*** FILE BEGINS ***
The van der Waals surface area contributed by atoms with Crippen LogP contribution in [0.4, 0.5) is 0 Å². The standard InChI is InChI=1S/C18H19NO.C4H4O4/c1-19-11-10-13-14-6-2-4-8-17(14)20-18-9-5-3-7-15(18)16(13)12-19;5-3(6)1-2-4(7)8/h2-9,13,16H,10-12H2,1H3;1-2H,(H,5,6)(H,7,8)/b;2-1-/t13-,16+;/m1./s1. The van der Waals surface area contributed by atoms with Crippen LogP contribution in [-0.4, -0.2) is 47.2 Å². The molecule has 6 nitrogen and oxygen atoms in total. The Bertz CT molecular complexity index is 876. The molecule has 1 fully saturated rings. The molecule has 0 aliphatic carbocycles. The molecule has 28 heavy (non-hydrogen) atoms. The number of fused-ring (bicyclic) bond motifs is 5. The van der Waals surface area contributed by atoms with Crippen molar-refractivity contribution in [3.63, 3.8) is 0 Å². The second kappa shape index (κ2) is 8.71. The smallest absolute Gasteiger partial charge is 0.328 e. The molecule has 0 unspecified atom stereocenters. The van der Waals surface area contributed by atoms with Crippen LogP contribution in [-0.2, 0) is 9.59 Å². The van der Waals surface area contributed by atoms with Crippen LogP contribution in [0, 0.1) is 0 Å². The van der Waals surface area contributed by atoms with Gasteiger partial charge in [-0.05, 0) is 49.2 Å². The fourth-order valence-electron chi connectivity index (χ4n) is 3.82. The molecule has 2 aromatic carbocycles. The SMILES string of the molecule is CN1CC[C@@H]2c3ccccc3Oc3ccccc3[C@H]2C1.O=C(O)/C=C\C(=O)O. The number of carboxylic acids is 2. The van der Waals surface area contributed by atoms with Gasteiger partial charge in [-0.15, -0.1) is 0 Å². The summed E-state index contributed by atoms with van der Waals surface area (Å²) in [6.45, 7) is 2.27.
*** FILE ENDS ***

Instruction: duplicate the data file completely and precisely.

The van der Waals surface area contributed by atoms with Crippen LogP contribution in [0.4, 0.5) is 0 Å². The standard InChI is InChI=1S/C18H19NO.C4H4O4/c1-19-11-10-13-14-6-2-4-8-17(14)20-18-9-5-3-7-15(18)16(13)12-19;5-3(6)1-2-4(7)8/h2-9,13,16H,10-12H2,1H3;1-2H,(H,5,6)(H,7,8)/b;2-1-/t13-,16+;/m1./s1. The van der Waals surface area contributed by atoms with Crippen LogP contribution in [-0.4, -0.2) is 47.2 Å². The molecule has 6 nitrogen and oxygen atoms in total. The Bertz CT molecular complexity index is 876. The molecule has 1 fully saturated rings. The molecule has 0 aliphatic carbocycles. The molecule has 28 heavy (non-hydrogen) atoms. The number of fused-ring (bicyclic) bond motifs is 5. The van der Waals surface area contributed by atoms with Crippen molar-refractivity contribution in [3.63, 3.8) is 0 Å². The second kappa shape index (κ2) is 8.71. The smallest absolute Gasteiger partial charge is 0.328 e. The molecule has 0 unspecified atom stereocenters. The van der Waals surface area contributed by atoms with Crippen LogP contribution in [-0.2, 0) is 9.59 Å². The van der Waals surface area contributed by atoms with Crippen LogP contribution in [0, 0.1) is 0 Å². The van der Waals surface area contributed by atoms with Gasteiger partial charge in [-0.05, 0) is 49.2 Å². The fourth-order valence-electron chi connectivity index (χ4n) is 3.82. The molecule has 2 aromatic carbocycles. The SMILES string of the molecule is CN1CC[C@@H]2c3ccccc3Oc3ccccc3[C@H]2C1.O=C(O)/C=C\C(=O)O. The number of carboxylic acids is 2. The van der Waals surface area contributed by atoms with Gasteiger partial charge in [-0.15, -0.1) is 0 Å². The summed E-state index contributed by atoms with van der Waals surface area (Å²) in [6.45, 7) is 2.27.